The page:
Disorderly conduct covers a large group of criminal activities that are usually considered misdemeanors. Disorderly conduct is a common crime that is very often charged by a law enforcement officer. It may or may not be charged in conjunction with other crimes, such as assault. While disorderly conduct is a misdemeanor, it will still be part of your criminal history and can show up on a background check.
A number of different activities can be charged as Disorderly Conduct:
- Public Intoxication
- Peeping (physical and electronic)
- Public Lewd Conduct
The charge of public intoxication is also known as being under the influence of drugs or alcohol in a public place whereas the person is a threat to his own safety or the safety of others. Loitering is simply standing or hanging around private property without permission and without purpose. Public lewd conduct is committing sexual touching of oneself or someone else, in a place where others could view it. Disorderly conduct may also apply to common bar brawls, where people are fighting and may cause damage to property and may hurt others.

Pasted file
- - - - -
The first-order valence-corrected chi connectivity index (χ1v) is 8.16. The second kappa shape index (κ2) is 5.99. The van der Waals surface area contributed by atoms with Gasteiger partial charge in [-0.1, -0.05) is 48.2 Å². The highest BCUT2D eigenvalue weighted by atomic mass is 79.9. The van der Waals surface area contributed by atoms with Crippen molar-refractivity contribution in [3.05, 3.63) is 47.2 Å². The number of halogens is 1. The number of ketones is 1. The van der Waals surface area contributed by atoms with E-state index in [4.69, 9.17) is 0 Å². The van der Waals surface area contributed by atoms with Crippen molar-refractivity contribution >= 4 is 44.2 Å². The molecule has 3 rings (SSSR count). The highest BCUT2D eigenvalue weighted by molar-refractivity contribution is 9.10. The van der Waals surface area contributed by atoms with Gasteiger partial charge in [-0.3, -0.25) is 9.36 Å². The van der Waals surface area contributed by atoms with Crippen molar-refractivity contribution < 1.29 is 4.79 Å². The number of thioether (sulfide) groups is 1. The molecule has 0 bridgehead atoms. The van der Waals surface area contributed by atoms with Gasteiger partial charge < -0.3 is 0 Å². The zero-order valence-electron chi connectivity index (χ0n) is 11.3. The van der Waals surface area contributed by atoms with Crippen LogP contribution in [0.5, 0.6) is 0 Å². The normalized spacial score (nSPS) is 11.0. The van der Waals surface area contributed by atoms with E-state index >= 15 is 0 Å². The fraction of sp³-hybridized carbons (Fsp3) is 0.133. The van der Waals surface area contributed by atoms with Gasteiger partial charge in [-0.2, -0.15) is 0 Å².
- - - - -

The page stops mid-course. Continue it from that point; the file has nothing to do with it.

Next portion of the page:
The penalties for disorderly conduct or public intoxication can result in jail time of up to 180 days in jail for the first offense, fines, restitution, and community service. In most cases, a first time offender will not get sentenced to jail time. However, repeat offenders and those with criminal backgrounds and other charges will likely be sentenced to jail time followed by community service.
If you have been charged with public intoxication or disorderly conduct you should immediately contact a criminal defense attorney. The attorney will work to try to have your charges lowered or dismissed and your sentence reduced. Your attorney will present evidence of your background to assist in getting these charges lowered.